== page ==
Clues from the Book of Job.

“But those who suffer he delivers in their suffering; he speaks to them in their affliction.”

—Job 36:15

“Why me?” Almost everyone asks that question when great suffering strikes. An earthquake in Mexico, a diagnosis of illness—in circumstances large and small we face anguished questions about why God allows pain.

Ironically, suffering Christians often gain help and comfort from the Book of Job. I say “ironically,” because Job actually raises more questions about suffering than it answers. One setting in the book seems perfectly stage managed for an enlightening monologue: God’s personal appearance in chapter 38. But he avoids the question entirely. And all theories about suffering, fine-sounding theories proposed by Job’s friends, are dismissed by God with a scowl.

The Book of Job contains no compact theory of why good people suffer. Nevertheless, this amazing account of very bad things happening to a very good man does give many “over-the-shoulder” insights into the problem of pain. My own study has led me to the principles that follow. They do not answer the problem of pain—even God did not attempt that. But they do shed light on certain misconceptions that are as widespread today as they were in Job’s time.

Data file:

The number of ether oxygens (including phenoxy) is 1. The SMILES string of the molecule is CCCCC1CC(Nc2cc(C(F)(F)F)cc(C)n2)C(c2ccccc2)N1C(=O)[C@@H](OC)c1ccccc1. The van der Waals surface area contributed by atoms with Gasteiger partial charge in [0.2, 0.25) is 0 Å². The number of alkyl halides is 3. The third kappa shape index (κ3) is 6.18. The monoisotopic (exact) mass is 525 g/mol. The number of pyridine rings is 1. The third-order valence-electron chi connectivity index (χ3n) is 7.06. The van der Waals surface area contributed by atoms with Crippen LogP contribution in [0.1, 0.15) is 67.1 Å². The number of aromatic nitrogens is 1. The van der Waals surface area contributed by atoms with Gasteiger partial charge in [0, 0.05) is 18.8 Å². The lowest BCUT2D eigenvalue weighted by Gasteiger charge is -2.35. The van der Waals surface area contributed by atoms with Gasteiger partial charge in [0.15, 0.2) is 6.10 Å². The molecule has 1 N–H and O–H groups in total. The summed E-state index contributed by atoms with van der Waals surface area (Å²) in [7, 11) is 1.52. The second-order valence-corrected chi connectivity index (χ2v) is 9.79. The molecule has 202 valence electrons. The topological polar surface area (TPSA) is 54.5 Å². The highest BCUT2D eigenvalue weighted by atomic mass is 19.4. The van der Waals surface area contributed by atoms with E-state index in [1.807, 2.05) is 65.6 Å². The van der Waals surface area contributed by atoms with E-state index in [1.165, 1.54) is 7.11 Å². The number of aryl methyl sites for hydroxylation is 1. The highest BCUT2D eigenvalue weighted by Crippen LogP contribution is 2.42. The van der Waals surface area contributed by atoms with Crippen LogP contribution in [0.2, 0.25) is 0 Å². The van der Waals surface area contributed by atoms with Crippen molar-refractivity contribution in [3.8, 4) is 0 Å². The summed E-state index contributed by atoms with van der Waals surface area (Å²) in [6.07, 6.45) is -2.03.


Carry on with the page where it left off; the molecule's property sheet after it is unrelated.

1. Chapters 1 and 2 make the subtle but important distinction that God did not directly cause Job’s problems. He permitted them, but Satan acted as the causal agent.

2. Nowhere does the Book of Job suggest that God lacks power or goodness. Some people (including Rabbi Kushner in his best seller, When Bad Things Happen to Good People) claim that a weak God is powerless to prevent human suffering. Others deistically assume that he runs the world at a distance, without personal involvement. But in ...

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Philip Yancey
Philip Yancey is editor at large of Christianity Today and cochair of the editorial board for Books and Culture. Yancey's most recent book is What Good Is God?: In Search of a Faith That Matters. His other books include Prayer (2006), Rumors of Another World (2003), Reaching for the Invisible God (2000), The Bible Jesus Read (1999), What's So Amazing About Grace? (1998), The Jesus I Never Knew (1995), Where is God When It Hurts (1990), and many others. His Christianity Today column ran from 1985 to 2009.
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